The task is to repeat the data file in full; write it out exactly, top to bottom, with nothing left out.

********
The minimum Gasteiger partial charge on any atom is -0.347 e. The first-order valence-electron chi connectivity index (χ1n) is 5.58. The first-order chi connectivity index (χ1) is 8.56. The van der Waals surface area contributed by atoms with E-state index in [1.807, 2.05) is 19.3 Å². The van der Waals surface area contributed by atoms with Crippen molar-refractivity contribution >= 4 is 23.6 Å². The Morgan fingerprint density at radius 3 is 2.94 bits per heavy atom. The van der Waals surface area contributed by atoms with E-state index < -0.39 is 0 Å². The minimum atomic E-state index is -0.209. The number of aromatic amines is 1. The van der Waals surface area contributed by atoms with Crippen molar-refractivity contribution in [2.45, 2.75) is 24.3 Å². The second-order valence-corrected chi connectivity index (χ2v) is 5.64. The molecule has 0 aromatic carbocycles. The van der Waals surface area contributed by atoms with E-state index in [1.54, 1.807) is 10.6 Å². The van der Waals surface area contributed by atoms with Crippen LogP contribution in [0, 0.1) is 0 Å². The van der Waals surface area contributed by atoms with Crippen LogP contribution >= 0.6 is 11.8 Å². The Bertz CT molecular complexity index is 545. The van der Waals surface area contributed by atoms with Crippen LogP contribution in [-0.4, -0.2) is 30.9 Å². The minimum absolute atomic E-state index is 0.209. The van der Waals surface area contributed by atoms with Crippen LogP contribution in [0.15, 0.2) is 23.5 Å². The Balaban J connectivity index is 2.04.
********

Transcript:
The minimum Gasteiger partial charge on any atom is -0.347 e. The first-order valence-electron chi connectivity index (χ1n) is 5.58. The first-order chi connectivity index (χ1) is 8.56. The van der Waals surface area contributed by atoms with E-state index in [1.807, 2.05) is 19.3 Å². The van der Waals surface area contributed by atoms with Crippen molar-refractivity contribution >= 4 is 23.6 Å². The Morgan fingerprint density at radius 3 is 2.94 bits per heavy atom. The van der Waals surface area contributed by atoms with E-state index < -0.39 is 0 Å². The minimum atomic E-state index is -0.209. The number of aromatic amines is 1. The van der Waals surface area contributed by atoms with Crippen molar-refractivity contribution in [2.45, 2.75) is 24.3 Å². The second-order valence-corrected chi connectivity index (χ2v) is 5.64. The molecule has 0 aromatic carbocycles. The van der Waals surface area contributed by atoms with E-state index in [1.54, 1.807) is 10.6 Å². The van der Waals surface area contributed by atoms with Crippen LogP contribution in [0, 0.1) is 0 Å². The van der Waals surface area contributed by atoms with Crippen LogP contribution >= 0.6 is 11.8 Å². The Bertz CT molecular complexity index is 545. The van der Waals surface area contributed by atoms with Crippen LogP contribution in [-0.4, -0.2) is 30.9 Å². The minimum absolute atomic E-state index is 0.209. The van der Waals surface area contributed by atoms with Crippen LogP contribution in [0.15, 0.2) is 23.5 Å². The Balaban J connectivity index is 2.04.